“Total household debt jumped by $241 billion from October through December, according to a report from the Federal Reserve Bank of New York released Tuesday…The hike was primarily driven by a $152 billion jump in mortgage debt. Total household debt rose $180 billion, the first yearly increase since 2008. Despite the increase, American borrowing stands at $11.52 trillion, about 9% below its peak reached in 2008.” And while an increase in consumer debt may be a good thing (proves that “the economy can really begin to grow again”), here’s the bad (the American economy is splitting sharply between those with good/bad credit) and the ugly (student loans continue to hamstring consumer spending/confidence for millennials).
Raising The Minimum Wage (Is Kinda Becoming A Boring Debate)
The Congressional Budget Office released a report yesterday on the impact of increasing the federal minimum wage and it contains just enough to fuel both sides of the partisan debate: “two principal effects on low-wage workers  most of them would receive higher pay,  but some jobs for low-wage workers would probably be eliminated.” Lefties argue “the most important finding is that on balance, low – and moderate – income Americans are big winners from a higher minimum wage, which would raise earnings and incomes, lower poverty and inequality, and do so at no net cost to the federal budget.” Conservatives are basically screaming “Jobs Killer!” (Also) Meanwhile, a look at employment levels in the restaurant industry over the last 24 years reveals that while the federal minimum wage increased 7 times, massive job cuts were nowhere to be found. Finally, here’s a cool looking bubble history of minimum wage related things.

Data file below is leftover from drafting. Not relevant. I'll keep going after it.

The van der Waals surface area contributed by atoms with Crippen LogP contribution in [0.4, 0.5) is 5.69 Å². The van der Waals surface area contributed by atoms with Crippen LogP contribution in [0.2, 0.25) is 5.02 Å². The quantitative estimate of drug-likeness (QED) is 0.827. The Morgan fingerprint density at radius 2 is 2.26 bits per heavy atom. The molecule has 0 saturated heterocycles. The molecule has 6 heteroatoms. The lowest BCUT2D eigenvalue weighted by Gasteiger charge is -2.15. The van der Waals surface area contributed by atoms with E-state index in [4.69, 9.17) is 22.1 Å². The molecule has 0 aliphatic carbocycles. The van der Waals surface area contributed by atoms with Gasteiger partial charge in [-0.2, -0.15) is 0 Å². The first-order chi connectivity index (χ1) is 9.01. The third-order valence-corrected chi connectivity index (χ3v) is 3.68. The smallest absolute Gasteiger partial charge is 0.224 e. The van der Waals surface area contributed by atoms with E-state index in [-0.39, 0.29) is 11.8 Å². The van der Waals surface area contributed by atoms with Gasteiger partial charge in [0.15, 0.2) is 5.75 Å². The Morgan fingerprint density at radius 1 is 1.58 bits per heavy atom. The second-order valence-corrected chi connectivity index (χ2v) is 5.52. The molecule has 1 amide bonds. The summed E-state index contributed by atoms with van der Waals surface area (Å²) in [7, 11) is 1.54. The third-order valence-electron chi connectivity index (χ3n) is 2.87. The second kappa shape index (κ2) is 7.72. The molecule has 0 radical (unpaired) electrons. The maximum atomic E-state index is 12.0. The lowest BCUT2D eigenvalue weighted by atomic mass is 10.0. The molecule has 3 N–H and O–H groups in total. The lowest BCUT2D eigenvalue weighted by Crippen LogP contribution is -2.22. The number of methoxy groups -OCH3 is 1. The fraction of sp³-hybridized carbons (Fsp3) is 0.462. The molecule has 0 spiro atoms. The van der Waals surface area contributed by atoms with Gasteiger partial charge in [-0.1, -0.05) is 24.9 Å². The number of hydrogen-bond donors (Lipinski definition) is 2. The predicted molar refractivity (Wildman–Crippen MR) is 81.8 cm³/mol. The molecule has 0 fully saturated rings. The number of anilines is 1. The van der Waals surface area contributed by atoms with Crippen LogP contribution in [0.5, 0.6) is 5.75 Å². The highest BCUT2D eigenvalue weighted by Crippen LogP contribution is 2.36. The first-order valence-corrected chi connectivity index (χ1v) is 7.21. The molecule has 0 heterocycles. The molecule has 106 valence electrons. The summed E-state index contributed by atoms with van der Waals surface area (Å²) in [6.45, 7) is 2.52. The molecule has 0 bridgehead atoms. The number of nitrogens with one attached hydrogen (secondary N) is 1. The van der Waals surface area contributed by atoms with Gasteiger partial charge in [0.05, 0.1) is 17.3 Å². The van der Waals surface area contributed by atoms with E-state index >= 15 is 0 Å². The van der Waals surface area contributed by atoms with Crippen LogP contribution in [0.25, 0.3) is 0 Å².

US Equities: Foreigners Sell As Profits Continue To Look Weak
“The Treasury on Tuesday released its estimates of international capital flows into and out of the United States, and they indicate that foreigners were net sellers of $40.2 billion of American stocks in 2013. That is hardly a large amount, but it is the first year since 1992 that they were net sellers. Historically, foreigners have been considered to be contrary indicators in almost every stock market around the world, on the theory that they are less familiar with the market than are local investors.” Meanwhile, “Among the 82% that have reported, companies in the S&P 500 are on track to rise 8.4% from last year, according to FactSet. But the rise in profits continues to lag revenue growth. Year-over-year revenue growth is about 3% when excluding financial companies, and even less when financials are included, according to USAA investments.”
“For one thing, China’s loan-to-deposit ratio (including shadow banking), which reflects the banking system’s resilience to a sudden drop in asset prices, is the lowest for all the countries tracked — half of Korea’s level and 43% of Thailand’s level when those economies melted down in the late 1990s…Unlike nearly all the countries RBS examined, China runs a current-account surplus — a reflection both of its export dominance and, critics would say, its related determination to keep its currency undervalued.”
“The largest foreign banks, with $50 billion or more in U.S. assets, will need to set up an intermediate holding company and be subject to the same capital, risk management and liquidity standards as U.S. banks, the Fed staff said…Europe has warned of tit-for-tat action, with European Union financial services commissioner Michel Barnier saying in October that the bloc would draw up similar measures if the Fed pushed ahead with its plans.”
“On Feb. 11, an explosion at a Chevron natural gas well in Bobtown, Pa. exploded, killing one worker…In an effort to compensate the community, Chevron is giving residents of Bobtown a certificate good for one free pizza and a 2-liter bottle of soda.”
Also, the Russians are ready to hide their money in Cyprus again.